DINOSAUR ISLAND (2017)
We’re building private Jurassic Parks but it’s very processional. Which is probably professionally how it would be done, but it didn’t seem to capture the fun side of things. In turn order, choose which dinosaurs you want to build (ie which resources you’ll need to build them), and/or collect resources. Then, in turn order, buy special powers and/or resources you missed out on before, or build exhibits in your personal tableau. Then build said dinosaurs. Collect visitors from the bag – be happy if you draw patrons for VPs, or claim life’s unfair if you draw hooligans (’cause on such can the game swing). And instead of there being a cool and fun feature where we determine how many visitors to the park got run down and munched by rampant Velociraptors, we apply a dry mathematical formula. Within that procession, you’re striving to be the first to meet public objectives for bonus points (eg first to have X dinosaurs), which means being focused on which dinosaur types to create and which powers to invest in. To that end, there’s engaging elements to consider throughout and planning to be done so I’d happily play again. I just lost the thematic mojo when the plannable parts turned out to be swingy and the expected thematically random parts turned out to be plannable.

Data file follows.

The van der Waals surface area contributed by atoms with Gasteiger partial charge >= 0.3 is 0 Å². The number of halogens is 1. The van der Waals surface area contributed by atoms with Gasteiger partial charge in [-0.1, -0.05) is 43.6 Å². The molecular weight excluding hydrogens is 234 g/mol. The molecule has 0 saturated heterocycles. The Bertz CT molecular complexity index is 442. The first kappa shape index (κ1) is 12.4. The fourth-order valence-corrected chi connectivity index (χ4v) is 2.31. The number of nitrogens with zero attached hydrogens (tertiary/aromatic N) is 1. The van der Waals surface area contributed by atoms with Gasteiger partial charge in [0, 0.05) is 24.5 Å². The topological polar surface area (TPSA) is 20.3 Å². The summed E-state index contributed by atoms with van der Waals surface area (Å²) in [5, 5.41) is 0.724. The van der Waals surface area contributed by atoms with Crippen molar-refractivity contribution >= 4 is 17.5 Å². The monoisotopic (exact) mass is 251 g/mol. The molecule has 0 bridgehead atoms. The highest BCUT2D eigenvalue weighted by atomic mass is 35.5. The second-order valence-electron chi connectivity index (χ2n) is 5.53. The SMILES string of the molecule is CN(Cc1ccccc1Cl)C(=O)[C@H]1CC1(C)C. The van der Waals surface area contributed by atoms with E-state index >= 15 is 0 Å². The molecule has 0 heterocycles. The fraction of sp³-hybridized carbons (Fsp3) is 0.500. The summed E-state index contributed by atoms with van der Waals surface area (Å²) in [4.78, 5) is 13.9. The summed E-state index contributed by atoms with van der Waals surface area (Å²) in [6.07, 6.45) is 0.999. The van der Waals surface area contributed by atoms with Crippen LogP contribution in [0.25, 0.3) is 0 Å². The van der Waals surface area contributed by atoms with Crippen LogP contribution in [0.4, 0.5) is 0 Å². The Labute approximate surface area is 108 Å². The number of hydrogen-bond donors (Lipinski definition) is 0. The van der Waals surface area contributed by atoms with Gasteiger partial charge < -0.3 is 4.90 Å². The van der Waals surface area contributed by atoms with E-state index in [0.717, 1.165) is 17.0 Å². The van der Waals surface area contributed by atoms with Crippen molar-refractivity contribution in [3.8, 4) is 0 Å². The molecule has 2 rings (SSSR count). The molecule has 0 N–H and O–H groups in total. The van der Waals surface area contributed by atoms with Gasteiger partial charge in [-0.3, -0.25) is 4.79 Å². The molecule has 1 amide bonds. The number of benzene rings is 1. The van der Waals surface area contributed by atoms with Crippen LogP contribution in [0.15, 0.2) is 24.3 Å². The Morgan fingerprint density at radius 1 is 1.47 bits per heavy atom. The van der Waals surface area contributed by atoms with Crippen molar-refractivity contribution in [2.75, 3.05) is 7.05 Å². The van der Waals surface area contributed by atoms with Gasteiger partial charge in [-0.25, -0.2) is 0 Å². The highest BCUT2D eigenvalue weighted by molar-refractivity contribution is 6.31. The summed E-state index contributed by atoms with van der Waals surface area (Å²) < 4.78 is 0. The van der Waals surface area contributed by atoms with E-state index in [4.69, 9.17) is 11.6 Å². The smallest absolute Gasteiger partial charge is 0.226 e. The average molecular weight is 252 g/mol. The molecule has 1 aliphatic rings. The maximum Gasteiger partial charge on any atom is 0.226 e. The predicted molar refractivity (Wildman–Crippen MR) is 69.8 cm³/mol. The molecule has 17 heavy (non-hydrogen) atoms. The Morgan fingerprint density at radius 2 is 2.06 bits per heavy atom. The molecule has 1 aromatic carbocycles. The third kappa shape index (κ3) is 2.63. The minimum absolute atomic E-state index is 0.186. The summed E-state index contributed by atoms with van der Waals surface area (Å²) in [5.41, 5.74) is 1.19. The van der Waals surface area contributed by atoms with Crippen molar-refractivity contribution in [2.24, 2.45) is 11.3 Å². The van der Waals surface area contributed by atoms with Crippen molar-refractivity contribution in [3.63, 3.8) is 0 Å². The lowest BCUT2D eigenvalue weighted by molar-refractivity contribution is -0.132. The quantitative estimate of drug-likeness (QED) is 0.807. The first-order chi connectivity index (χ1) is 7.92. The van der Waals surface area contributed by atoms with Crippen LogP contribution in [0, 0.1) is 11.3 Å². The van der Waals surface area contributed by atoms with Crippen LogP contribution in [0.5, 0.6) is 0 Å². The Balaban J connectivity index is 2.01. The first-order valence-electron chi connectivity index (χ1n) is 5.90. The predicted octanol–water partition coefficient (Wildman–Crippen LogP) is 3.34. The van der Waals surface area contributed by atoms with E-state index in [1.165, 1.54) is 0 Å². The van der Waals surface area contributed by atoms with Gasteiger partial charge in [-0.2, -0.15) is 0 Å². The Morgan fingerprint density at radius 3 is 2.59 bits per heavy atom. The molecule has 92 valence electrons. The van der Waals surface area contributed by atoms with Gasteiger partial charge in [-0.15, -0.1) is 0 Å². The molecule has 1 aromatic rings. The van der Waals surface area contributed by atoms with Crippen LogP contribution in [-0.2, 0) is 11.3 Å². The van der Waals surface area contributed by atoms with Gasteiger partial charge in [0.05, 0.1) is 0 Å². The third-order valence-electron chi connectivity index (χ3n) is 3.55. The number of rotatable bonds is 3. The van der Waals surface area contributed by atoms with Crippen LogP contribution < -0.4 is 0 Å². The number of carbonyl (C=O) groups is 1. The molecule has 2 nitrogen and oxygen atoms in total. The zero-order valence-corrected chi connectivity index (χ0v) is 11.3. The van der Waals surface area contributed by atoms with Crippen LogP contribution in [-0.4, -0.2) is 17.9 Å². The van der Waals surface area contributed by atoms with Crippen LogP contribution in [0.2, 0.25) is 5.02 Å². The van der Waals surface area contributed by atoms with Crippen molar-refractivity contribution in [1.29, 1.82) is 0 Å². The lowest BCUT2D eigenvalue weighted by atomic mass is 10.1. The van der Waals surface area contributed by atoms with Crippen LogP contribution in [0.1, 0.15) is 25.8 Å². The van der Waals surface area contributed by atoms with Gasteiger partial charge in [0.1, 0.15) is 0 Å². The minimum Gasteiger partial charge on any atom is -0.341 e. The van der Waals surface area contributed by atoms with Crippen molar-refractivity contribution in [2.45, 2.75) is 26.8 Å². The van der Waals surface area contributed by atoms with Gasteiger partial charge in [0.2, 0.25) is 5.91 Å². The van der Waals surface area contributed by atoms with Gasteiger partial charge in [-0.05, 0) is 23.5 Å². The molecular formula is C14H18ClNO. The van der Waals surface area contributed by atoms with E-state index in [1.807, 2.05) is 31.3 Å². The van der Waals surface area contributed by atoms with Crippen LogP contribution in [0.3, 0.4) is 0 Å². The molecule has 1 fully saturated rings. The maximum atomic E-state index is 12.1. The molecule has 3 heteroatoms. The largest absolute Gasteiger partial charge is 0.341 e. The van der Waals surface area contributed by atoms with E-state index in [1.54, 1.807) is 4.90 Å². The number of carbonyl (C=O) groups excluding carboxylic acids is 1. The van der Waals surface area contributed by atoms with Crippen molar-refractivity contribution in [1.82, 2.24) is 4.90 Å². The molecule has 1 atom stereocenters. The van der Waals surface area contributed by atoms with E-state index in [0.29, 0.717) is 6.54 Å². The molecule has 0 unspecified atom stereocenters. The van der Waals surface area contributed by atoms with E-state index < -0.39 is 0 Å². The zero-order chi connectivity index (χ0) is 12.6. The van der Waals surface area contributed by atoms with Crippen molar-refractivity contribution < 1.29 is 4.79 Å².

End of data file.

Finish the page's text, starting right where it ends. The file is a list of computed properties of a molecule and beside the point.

GUILDS OF LONDON (2016)
Each tile is its own area majority contest, with points and rewards (card, meeples, etc) for first and second. With so many areas, it’s rare there’s a third player competing, so it’s about either establishing a winning presence (completing it yourself, or hoping someone comes in to finish it off for second place pts) or jumping on board someone else’s area for sneaky second place points. But you have no idea if people can even complete an area (they need the right colour cards) and to an extent that’s the downfall of the game. You’re at the mercy of the cards. Get good powers, you’re ahead of the game. Get good colours for easy points for few actions, and you’re ahead. Get ahead enough times and you’ll win the game. It’s old-school Euro. 12 rounds of getting meeples on the board to claim majorities for points, rinse, repeat, with no thematic links to its gameplay. Further, there’s too much iconography to learn for the game to be a fun first play, and the game play isn’t interesting enough to get you back and see if you enjoy it more once you know the iconography, meaning it washes out on a few too many fronts.